In its May 2007 issue the magazine ran an editorial pointing to the humanitarian beliefs of liberals as being responsible for the recent plight of the American left. In another article The New Republic fav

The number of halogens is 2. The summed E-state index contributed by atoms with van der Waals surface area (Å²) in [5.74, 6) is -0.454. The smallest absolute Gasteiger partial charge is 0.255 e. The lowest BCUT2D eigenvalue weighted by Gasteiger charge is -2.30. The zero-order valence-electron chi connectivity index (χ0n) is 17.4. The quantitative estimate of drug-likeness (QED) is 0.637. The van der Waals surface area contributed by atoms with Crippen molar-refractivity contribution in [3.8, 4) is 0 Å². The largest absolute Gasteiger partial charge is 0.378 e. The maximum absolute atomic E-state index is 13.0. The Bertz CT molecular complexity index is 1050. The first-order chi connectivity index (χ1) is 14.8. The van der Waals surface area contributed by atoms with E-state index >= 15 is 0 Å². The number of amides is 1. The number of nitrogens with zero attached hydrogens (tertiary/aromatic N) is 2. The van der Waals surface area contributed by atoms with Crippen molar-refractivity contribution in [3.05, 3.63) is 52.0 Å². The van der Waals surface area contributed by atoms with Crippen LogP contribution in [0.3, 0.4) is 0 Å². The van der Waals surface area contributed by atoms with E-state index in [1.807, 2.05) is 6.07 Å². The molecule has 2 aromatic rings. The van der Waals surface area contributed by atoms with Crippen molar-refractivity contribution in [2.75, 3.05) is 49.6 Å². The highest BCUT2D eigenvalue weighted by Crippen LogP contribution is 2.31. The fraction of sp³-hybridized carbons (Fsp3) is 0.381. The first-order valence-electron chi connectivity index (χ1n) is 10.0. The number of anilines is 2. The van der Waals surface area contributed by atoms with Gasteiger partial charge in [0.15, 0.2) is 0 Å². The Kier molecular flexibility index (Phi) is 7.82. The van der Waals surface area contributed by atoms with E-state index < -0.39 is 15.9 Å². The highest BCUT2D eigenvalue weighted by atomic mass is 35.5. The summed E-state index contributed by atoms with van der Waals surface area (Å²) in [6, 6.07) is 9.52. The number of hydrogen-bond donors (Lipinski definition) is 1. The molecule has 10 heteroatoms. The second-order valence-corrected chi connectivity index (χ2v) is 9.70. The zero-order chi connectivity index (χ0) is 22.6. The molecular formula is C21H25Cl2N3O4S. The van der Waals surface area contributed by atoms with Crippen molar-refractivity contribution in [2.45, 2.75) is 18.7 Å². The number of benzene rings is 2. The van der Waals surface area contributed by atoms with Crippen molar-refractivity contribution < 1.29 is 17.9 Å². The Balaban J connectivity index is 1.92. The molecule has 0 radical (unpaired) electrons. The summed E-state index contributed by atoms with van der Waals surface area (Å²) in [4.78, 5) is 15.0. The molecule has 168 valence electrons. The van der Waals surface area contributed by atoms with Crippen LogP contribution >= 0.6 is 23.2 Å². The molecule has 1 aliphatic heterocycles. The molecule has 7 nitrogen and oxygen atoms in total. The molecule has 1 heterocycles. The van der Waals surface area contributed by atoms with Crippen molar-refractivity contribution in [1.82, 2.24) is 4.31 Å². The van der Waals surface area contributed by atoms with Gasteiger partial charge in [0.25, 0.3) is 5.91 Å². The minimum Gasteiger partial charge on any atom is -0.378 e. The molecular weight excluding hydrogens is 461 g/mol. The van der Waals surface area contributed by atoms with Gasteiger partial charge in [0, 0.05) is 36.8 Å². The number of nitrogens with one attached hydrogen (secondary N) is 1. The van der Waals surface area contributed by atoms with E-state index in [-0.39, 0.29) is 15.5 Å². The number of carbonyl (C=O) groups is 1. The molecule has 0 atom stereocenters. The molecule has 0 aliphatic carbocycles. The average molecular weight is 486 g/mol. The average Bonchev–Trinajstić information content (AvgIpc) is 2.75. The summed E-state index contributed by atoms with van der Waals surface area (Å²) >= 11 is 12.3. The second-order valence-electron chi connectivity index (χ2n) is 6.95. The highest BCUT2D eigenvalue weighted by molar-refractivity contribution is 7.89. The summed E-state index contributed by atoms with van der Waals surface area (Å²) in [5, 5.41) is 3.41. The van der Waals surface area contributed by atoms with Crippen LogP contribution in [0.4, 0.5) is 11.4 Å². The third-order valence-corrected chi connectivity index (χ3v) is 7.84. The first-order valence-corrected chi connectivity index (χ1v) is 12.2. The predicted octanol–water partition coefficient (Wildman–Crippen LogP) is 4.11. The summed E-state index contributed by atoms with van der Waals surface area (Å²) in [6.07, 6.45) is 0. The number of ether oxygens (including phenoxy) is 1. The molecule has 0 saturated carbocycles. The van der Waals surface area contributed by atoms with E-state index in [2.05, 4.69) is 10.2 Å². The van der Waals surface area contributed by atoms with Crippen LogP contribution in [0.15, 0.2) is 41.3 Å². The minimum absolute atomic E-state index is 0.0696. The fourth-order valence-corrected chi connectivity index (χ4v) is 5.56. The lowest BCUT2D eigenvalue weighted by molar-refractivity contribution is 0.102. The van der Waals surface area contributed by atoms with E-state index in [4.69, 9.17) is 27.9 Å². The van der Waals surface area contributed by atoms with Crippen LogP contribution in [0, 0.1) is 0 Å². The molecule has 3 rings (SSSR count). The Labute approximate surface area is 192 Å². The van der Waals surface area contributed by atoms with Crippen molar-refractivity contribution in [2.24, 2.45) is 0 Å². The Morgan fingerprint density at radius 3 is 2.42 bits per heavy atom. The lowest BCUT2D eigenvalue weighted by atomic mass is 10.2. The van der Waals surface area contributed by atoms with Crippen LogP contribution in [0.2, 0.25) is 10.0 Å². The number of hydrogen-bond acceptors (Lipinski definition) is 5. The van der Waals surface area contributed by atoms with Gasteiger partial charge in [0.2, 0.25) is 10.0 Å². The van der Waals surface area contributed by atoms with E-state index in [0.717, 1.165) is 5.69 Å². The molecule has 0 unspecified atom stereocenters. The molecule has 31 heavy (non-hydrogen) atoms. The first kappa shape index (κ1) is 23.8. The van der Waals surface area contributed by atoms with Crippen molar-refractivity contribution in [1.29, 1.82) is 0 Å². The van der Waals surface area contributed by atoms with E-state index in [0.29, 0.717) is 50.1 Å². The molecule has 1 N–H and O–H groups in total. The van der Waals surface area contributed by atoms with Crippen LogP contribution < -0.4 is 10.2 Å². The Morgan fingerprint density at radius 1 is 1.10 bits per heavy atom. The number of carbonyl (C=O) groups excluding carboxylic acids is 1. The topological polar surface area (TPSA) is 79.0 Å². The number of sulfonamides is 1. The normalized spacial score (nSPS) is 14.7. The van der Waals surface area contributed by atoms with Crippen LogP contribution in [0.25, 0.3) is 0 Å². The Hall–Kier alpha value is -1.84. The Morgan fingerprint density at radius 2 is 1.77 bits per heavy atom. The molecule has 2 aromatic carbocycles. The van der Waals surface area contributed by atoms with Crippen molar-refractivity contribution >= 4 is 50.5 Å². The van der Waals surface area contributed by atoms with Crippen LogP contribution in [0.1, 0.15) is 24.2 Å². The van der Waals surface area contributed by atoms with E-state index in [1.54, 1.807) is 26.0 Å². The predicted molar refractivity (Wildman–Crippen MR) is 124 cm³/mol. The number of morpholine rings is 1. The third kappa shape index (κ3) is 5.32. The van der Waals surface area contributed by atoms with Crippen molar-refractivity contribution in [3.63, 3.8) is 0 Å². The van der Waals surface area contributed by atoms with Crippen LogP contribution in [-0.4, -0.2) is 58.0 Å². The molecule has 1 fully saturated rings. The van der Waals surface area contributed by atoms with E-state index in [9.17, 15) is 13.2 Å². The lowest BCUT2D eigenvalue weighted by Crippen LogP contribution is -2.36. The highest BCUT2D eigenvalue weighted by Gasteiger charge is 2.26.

Brion Gysin was a painter, sound poet, performance artist born in Taplow, Buckinghamshire. He is best known for his discovery of the cut-up technique, used by his friend, the novelist William S. Burroughs. With the engineer Ian Sommerville he invented the Dreamachine, a flicker device designed as an art object to be viewed with the eyes closed, it was in painting and drawing, that Gysin devoted his greatest efforts, creating calligraphic works inspired by the cursive Japanese "grass" script and Arabic script. Burroughs stated that "Brion Gysin was the only man I respected." John Clifford Brian Gysin was born at the Canadian military hospital in the grounds of Cliveden, England. His mother, Stella Margaret Martin, was a Canadian from Ontario, his father, Leonard Gysin, a captain with the Canadian Expeditionary Force, was killed in action eight months after his son's birth. Stella returned to Canada and settled in Edmonton, Alberta where her son became "the only Catholic day-boy at an Anglican boarding school".